Gloomy COVID drug data shows why big, randomised trials matter
Kate Kelland By
LONDON ( Reuters)-The World Health Organisation (WHO) has issued its somber judgment on COVID–19 therapy for Gilead Sciences to redirect the company's most promising data, according to leading scientists, when it comes to trials on any medication of any scale.
According to the findings of the biggest randomized clinical review in the world of potential COVID-19 medicines run by the WHO, gilead' s medicines - an antiviral initially designed for curing Ebola - did not benefit from survival rates.
The obvious disparity in the research reported entirely last week, indicating a decrease in the period of healing by 5 days compared with patients who took placebo, was a striking variables in the findings.
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The US drugmaker asked about the consistency of the WHO report in its answer to the results and spurred a discussion about what can make a research more reliable.
Peter Galle, Professor at Mainz University teaches hospital in Germany, "This gives more proof that remdesivir is not panacea."
While the results were found to vary in face value from the conclusions of a report in Gilead reported last week in the New England Journal of Medicine, experts said the results were not contradictory.
However, they claimed the WHO's multi-country Solidarity trial was greater and stronger and thus more worthy of producing credible outcomes.
About 11,000 patients in 405 hospitals in 30 countries were evaluated in the Solidarity study with four separate COVID-19 alternative therapies.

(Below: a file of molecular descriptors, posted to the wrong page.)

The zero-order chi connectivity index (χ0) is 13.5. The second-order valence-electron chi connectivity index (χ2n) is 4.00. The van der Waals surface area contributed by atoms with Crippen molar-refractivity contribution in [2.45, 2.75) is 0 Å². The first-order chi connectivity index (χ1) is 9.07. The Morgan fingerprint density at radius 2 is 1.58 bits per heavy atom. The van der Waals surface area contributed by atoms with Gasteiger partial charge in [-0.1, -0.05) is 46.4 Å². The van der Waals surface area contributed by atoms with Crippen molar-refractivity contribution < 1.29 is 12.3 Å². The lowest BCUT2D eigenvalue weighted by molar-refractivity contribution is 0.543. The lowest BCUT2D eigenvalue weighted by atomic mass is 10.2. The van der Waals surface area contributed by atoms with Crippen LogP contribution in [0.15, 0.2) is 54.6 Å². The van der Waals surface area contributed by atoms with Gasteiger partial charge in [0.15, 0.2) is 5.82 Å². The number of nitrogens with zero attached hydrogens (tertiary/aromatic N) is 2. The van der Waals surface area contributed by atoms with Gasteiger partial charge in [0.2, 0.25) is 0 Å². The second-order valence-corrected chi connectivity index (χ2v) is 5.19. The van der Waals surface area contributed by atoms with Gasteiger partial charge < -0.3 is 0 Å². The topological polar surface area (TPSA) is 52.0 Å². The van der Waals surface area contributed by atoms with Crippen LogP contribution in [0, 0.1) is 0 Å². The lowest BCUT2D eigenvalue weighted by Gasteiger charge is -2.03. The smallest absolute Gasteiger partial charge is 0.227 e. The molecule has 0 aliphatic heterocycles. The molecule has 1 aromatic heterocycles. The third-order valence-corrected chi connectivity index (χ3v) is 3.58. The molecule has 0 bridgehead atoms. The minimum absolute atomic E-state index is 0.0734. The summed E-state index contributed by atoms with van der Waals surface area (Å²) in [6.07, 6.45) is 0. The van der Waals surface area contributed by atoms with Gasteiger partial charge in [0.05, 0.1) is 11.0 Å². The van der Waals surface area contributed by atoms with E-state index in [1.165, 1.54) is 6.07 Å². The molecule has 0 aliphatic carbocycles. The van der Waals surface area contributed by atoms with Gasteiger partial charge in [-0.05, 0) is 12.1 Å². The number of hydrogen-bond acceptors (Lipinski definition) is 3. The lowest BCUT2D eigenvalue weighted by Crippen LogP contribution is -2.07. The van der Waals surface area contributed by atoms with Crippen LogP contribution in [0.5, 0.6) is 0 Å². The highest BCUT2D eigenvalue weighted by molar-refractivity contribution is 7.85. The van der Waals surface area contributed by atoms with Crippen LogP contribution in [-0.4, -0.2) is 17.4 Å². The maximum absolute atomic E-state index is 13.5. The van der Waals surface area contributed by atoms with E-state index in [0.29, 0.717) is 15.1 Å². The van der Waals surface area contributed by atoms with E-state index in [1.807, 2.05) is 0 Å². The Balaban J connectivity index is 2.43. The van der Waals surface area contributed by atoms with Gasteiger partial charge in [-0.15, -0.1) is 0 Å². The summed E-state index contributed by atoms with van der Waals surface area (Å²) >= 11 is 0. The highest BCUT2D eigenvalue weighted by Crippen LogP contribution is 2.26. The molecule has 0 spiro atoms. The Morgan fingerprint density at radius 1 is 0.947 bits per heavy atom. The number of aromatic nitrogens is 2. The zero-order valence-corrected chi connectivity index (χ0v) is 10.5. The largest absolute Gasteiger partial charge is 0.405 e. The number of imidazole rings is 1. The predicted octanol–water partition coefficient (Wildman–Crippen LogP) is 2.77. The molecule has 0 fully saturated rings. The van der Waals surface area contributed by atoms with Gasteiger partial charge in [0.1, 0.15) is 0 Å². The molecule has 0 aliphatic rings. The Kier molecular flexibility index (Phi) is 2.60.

Gilead said that the drug has been reduced by COVID-19 for healing period in other remdesivir tests, including last week's one with 1 062 patients relative to placebo.
However, experts said it was necessary to add to the Solidarity data if and under what conditions recurrence could benefit COVID-19 patients, including longer-term follow-up and weight of proof.
"It's an amazing study-it 's big, randomized, and focuses on the outcomes-mortality," said Martin Landray, professor of medicine & epidemiology at the UK University of Oxford.
"There's little influence of remodeling on longevity in general," he says. "So the findings are very straightforward.
"Seeing how many lives I would be willing to save if I managed recovery to 100 individuals is not the solution to many."
Andrew Hill, a pharmacology specialist at Liverpool University in the UK, found out that only short-term results from the Gilead trial were initially published.
He continued: "But the mortality rates have begun to increase for remdesivir if the findings of long-term followup were continued.
Solidarity evidence also indicates that there was also little to no gain from the study of three more treatments in COVID-19 patients-malaria vaccine hydroxychloroquine, HIV-drug mixture lopinavir / ritonavir and interferon.
Richard Peto, an independent WHO statistician, said that the scale and architecture of the trial were quite rigorous.
"It's outstanding consistency in terms of accurate randomization and accurate tracking," he said.
"This is confirmation of the modern universe."
(Francesco Guarascio in Brussels, Stephania Nebehay in Geneva, Carmel Crimmins and Mark Potter, supplementary study by Ludwig Burger in Frankfurt).